1.1 In a previous post I discussed a general method for removing outliers from a dataset given that one has a model. Let try now to apply this to non-life claims reserving by triangles. 1.2 The cumulated triangle below includes one obvious outlier incurred in 2018, and emerging one year after. 1.3 Having a model of the data arranged in triangle form means breaking down the triangle into a vertical (exposure) and horizontal (pattern) component. These two are dependent on the choice of reserving method, with the additive method being an obvious example of splitting the triangle into two dimensions. 1.4 Let’s work with basic chain ladder instead. Now we could use year 0 claims as a measure of exposure and the cumulated development factors as a pattern, but this would mean that we always “take for granted” that year zero data. 1.5 A better approach is to use the ultimate development as exposure. You can go about calculating the ultimate by the usual longish fashion, or you can use

On removing outliers

 1.1 Another technique which would be rather obvious, just writing about it as I don’t remember encountering it. The application to claims reserving could be a bit more original, that’s coming in a next post. 1.2 So, a technique that would help to smooth out any outliers in your dataset (as long as you have a model of the underlying pattern, which if you don’t, how do you know that you even have outliers?) is to iteratively replace the datum that diverges by most (absolute value or percentage, depending on context) by the expected datum by the latter. Recalculate the model parameters given the new data, and repeat until there are no more outliers form the model at all (arbitrary small differences).  There, you have model parameters that are robust against outliers. 1.3 Alternatively, you can replace the offending datum by a weighted sum of the datum and its expected value, which will allow the smoothing process to take a bit longer. 1.4 In all cases, you are not ignoring outlier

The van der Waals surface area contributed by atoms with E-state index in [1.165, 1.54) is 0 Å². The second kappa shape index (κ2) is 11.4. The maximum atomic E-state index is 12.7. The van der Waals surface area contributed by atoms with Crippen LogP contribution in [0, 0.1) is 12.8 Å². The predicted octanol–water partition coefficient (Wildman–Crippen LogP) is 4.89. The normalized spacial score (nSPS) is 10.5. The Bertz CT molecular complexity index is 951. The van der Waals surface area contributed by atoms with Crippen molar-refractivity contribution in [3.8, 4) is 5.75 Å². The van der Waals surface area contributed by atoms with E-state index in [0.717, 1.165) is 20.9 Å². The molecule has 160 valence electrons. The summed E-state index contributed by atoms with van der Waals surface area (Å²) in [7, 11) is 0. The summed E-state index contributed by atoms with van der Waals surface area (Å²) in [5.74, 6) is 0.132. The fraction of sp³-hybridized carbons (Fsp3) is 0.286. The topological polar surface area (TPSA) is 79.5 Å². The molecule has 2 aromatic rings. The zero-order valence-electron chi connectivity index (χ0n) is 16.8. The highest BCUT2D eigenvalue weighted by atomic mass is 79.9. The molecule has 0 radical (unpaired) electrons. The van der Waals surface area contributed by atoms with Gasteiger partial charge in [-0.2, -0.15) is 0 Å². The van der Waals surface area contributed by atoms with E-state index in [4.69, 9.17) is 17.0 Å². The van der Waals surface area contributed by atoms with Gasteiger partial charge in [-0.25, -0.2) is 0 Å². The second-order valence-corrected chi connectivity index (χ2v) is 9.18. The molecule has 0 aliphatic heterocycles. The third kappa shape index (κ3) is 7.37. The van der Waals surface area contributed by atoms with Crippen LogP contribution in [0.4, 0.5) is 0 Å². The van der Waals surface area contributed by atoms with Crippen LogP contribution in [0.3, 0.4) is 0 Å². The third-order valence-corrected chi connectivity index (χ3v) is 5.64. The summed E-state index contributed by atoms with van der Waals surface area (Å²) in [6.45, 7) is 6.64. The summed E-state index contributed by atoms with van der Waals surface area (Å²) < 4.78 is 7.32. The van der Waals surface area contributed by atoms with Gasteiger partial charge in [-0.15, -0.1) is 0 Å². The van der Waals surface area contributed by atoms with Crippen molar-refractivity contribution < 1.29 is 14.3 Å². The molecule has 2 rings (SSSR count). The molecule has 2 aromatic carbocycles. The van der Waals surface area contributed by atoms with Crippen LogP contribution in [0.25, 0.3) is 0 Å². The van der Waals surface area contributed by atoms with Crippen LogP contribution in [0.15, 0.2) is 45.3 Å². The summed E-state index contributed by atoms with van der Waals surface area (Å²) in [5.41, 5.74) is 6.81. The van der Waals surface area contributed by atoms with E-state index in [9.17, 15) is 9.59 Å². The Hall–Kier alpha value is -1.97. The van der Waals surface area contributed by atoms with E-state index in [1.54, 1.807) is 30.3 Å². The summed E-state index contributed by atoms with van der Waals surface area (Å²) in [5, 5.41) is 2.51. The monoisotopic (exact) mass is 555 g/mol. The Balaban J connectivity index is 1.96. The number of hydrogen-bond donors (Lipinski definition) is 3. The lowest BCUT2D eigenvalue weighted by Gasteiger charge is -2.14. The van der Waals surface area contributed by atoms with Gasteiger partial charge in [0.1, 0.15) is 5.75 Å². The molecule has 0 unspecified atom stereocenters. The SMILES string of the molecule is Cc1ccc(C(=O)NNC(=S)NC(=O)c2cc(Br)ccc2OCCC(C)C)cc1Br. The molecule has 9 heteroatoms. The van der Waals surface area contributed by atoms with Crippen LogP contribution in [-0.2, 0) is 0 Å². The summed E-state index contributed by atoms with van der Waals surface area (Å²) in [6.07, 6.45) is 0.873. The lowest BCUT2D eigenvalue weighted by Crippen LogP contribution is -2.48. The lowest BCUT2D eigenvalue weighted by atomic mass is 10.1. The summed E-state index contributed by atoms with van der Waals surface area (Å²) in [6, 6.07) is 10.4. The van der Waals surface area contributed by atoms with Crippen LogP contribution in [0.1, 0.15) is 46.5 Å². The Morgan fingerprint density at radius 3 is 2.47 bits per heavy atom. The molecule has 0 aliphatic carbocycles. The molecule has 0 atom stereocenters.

On enforcing fiscal responsibility through fully-amortized loans

  1. Problem: balloon loans 1.1 As far as I know, all borrowing taken out by governments the world over is repaid in bullet / balloon format, where the principal is fully repaid in one single payment at the end of the loan term, and only interest is payable up until that time. Some of those loans run for 50 years, just so we are clear. 1.2 at the other end of the repayment schedule spectrum, you find a fully amortized loan, whereby the borrower repays both the principal and interest on it in a series of equal repayments throughout the term of the loan (ask Excel). The issue and solution should now both be obvious. 1.3 Borrowing in the form of balloon loans creates almost all of the issues with public financing we all know and love. For one, it creates an incentive to borrow at the shorter term possible, as most of the time curves are such as to require higher interest for longer duration. But interest is the only thing actually repaid with balloon loans, as they are universally t

On Iterated Bucklin voting

  0. The full presentation of this count can be found here , I’ll reproduce a shorter and less technical version  only (also, limited to the single winner case) in this post. 1 Getting to Iterated Bucklin 1.1 Iterated Bucklin derives from Bucklin (merged with Instant Run-off Voting ), and Bucklin voting itself can be though of as a derivation of Approval Voting (not how Bucklin actually was derived AFAIK). Approval can in turn be thought of as deriving from plurality / majority / pick-one / first-pass-the-post voting. So Plurality -> Approval -> Bucklin -> Iterated Bucklin. 1.2 Approval voting improves on plurality in that you can vote for as many candidates as you wish (but you can’t give more than one vote to any one candidate), making the selection of compromise candidate that should be closest to the median voter much easier, and eliminating well-known issues of plurality in the form of spoiler effects etc. Approval is an obvious improvement over plurality voting,